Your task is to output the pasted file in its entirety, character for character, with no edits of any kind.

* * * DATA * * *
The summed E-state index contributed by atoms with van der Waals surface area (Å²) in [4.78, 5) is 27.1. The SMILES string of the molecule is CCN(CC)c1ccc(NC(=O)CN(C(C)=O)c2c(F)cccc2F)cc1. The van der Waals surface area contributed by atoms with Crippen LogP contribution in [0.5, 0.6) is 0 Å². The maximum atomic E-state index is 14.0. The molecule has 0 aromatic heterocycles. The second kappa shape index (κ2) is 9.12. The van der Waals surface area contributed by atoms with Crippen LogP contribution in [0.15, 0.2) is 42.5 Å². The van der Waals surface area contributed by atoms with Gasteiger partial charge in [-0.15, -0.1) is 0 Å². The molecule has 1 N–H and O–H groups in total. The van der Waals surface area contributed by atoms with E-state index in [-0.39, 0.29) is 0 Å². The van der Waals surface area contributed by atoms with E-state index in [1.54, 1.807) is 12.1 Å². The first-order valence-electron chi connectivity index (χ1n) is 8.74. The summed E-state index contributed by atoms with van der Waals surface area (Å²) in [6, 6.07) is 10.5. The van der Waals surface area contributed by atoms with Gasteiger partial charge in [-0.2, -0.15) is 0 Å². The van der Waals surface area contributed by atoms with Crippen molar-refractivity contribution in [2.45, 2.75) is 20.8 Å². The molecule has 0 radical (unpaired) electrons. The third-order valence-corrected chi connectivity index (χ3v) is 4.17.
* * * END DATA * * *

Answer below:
The summed E-state index contributed by atoms with van der Waals surface area (Å²) in [4.78, 5) is 27.1. The SMILES string of the molecule is CCN(CC)c1ccc(NC(=O)CN(C(C)=O)c2c(F)cccc2F)cc1. The van der Waals surface area contributed by atoms with Crippen LogP contribution in [0.5, 0.6) is 0 Å². The maximum atomic E-state index is 14.0. The molecule has 0 aromatic heterocycles. The second kappa shape index (κ2) is 9.12. The van der Waals surface area contributed by atoms with Crippen LogP contribution in [0.15, 0.2) is 42.5 Å². The van der Waals surface area contributed by atoms with Gasteiger partial charge in [-0.15, -0.1) is 0 Å². The molecule has 1 N–H and O–H groups in total. The van der Waals surface area contributed by atoms with E-state index in [-0.39, 0.29) is 0 Å². The van der Waals surface area contributed by atoms with E-state index in [1.54, 1.807) is 12.1 Å². The first-order valence-electron chi connectivity index (χ1n) is 8.74. The summed E-state index contributed by atoms with van der Waals surface area (Å²) in [6, 6.07) is 10.5. The van der Waals surface area contributed by atoms with Gasteiger partial charge in [-0.2, -0.15) is 0 Å². The van der Waals surface area contributed by atoms with Crippen molar-refractivity contribution in [2.45, 2.75) is 20.8 Å². The molecule has 0 radical (unpaired) electrons. The third-order valence-corrected chi connectivity index (χ3v) is 4.17.